In 1900, the future novelist Natsume Soseki — then a scholar of English literature — arrived in London to commence two years of study abroad. Back in Japan, his best friend, the renowned haiku poet Masaoka Shiki, had — as explained in the first installment of this series — adopted the painterly concept of "sketching from life" as a means of injecting fresh realism into haiku and tanka poetry. Now prose writers, too, Soseki included, were being encouraged by Shiki's circle to "sketch from life."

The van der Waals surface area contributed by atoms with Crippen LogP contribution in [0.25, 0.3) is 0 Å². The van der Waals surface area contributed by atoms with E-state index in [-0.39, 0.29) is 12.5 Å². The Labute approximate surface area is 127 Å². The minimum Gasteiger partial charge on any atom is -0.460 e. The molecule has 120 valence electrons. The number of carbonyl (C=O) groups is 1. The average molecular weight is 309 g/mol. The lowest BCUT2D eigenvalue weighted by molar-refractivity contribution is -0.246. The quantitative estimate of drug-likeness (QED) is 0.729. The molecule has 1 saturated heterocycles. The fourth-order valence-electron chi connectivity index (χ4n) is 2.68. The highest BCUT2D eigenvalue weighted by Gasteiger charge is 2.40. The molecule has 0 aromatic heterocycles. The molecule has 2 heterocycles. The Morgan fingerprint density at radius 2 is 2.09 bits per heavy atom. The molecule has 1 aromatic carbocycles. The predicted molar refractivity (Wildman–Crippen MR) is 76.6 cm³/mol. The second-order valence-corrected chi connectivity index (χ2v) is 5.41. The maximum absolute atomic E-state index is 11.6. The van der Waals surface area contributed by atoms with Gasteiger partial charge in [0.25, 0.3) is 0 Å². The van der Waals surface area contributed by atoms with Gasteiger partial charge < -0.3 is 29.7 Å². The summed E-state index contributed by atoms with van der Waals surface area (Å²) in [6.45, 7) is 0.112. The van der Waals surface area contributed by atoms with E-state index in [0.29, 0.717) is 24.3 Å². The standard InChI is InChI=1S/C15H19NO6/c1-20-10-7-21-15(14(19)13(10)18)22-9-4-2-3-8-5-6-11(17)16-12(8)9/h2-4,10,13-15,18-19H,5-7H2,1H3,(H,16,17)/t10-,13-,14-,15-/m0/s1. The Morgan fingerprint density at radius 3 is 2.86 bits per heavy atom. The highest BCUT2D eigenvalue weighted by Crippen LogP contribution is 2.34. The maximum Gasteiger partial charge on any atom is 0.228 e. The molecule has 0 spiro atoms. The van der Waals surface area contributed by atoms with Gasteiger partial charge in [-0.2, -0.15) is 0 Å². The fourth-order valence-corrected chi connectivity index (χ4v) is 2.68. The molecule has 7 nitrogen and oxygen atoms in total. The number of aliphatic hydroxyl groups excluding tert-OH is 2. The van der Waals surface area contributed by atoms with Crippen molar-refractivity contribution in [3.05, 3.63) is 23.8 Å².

Soseki dutifully created his first prose work entitled "Letter from London," an invaluable portrait of his boarding house life in London around Easter 1901. He was requested to do more "sketching from life," but his pen fell silent as he claimed to be too busy with research.
"Sketching from life" did not appear to inspire Soseki in quite the same way as it did Shiki — and there was a reason for this. As Soseki exhaustively analyzed in his subsequent "Theory of Literature" ("Bungakuron"), literature seemed to him to be not just about describing the world around him, but also about the myriad literary techniques and styles that could be applied to the subject matter.